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1999 Projects

Current Projects

Green_Ball.gif (257 bytes) Benthic processes
Green_Ball.gif (257 bytes) Midwater research
Green_Ball.gif (257 bytes) Upper ocean biogeochemistry
Green_Ball.gif (257 bytes) New research platforms
Green_Ball.gif (257 bytes) ROV improvements
Green_Ball.gif (257 bytes) Mooring improvements
Green_Ball.gif (257 bytes) New in-situ Instruments
Green_Ball.gif (257 bytes) Information management and archiving
Green_Ball.gif (257 bytes) Education and outreach
Green_Ball.gif (257 bytes) 1998 Projects
Green_Ball.gif (257 bytes) 1997 Projects


1999 Projects: ROV improvements

Precision-control technologies for underwater vehicles

Project lead/manager: Steve Rock (adjunct)
Project team: David Clague, T. Craig Dawe, William Kirkwood, and Rob McEwen

The goal of this effort is to explore high-risk technologies that could potentially enable a wide range of autonomy in controlling autonomous underwater vehicles (AUVs) and remotely operated vehicles (ROVs). At one end of the spectrum of autonomous activities are pilot aids for ROV operation, such as automatic stationkeeping, point-and-click manipulator control, and automatic generation of mosaic (small seafloor maps). At the other end of the spectrum is the capability for fully autonomous AUV missions and for ROV tasks that do not require the full creativity of a human pilot.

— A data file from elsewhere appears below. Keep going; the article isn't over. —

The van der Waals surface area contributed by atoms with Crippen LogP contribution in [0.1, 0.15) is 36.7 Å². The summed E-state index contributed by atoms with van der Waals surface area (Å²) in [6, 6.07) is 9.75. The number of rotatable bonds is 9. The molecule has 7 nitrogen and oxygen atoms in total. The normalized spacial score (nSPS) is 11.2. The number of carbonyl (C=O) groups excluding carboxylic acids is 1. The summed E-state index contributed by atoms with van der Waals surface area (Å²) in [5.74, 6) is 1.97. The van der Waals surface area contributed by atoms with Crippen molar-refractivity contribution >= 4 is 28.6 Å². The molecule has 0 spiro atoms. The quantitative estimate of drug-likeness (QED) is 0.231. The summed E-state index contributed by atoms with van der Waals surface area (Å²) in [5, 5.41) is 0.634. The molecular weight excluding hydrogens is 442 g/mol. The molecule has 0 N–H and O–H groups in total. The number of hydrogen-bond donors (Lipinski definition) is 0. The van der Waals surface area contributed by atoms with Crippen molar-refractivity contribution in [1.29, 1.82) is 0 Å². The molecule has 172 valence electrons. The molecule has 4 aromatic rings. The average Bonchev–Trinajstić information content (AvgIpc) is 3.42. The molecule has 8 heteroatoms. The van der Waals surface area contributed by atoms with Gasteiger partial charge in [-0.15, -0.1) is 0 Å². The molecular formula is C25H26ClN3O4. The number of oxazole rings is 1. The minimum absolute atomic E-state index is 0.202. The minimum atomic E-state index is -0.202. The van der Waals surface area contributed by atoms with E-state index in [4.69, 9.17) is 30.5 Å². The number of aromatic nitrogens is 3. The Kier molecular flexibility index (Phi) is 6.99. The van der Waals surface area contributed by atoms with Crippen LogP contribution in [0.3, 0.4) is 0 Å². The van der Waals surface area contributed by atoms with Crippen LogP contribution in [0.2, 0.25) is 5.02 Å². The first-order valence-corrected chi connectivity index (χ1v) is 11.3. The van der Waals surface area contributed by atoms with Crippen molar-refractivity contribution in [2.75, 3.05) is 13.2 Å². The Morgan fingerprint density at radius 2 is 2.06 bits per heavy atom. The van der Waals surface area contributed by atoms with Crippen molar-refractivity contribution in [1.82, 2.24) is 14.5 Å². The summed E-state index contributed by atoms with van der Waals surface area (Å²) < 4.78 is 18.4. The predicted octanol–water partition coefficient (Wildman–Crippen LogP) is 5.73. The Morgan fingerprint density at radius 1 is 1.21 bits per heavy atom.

The immediate focus of this project will be in two technology areas. The first is the development and demonstration of automatic, vision-based feedback control, where the computer utilizes the camera to perform a control task involving the vehicle or the manipulator. This frees the pilot to do other tasks. The second area of endeavor is the development of techniques for high-performance, task-level control (e.g. point-and-click) of manipulators that operate either from a fixed base—such as an ROV on the seafloor—or from a small, free-floating AUV.

An additional goal of this program is to provide a path through which scientists, engineers, and pilots at MBARI can influence doctoral-level research at Stanford University, such that new technologies can be explored that are of interest to MBARI but considered too high-risk for near-term development. This arrangement will also allow interested scientists, engineers, and pilots at MBARI to implement, test, and evaluate new concepts developed at Stanford.

Next: Mapping project

Last updated: 07 October 2004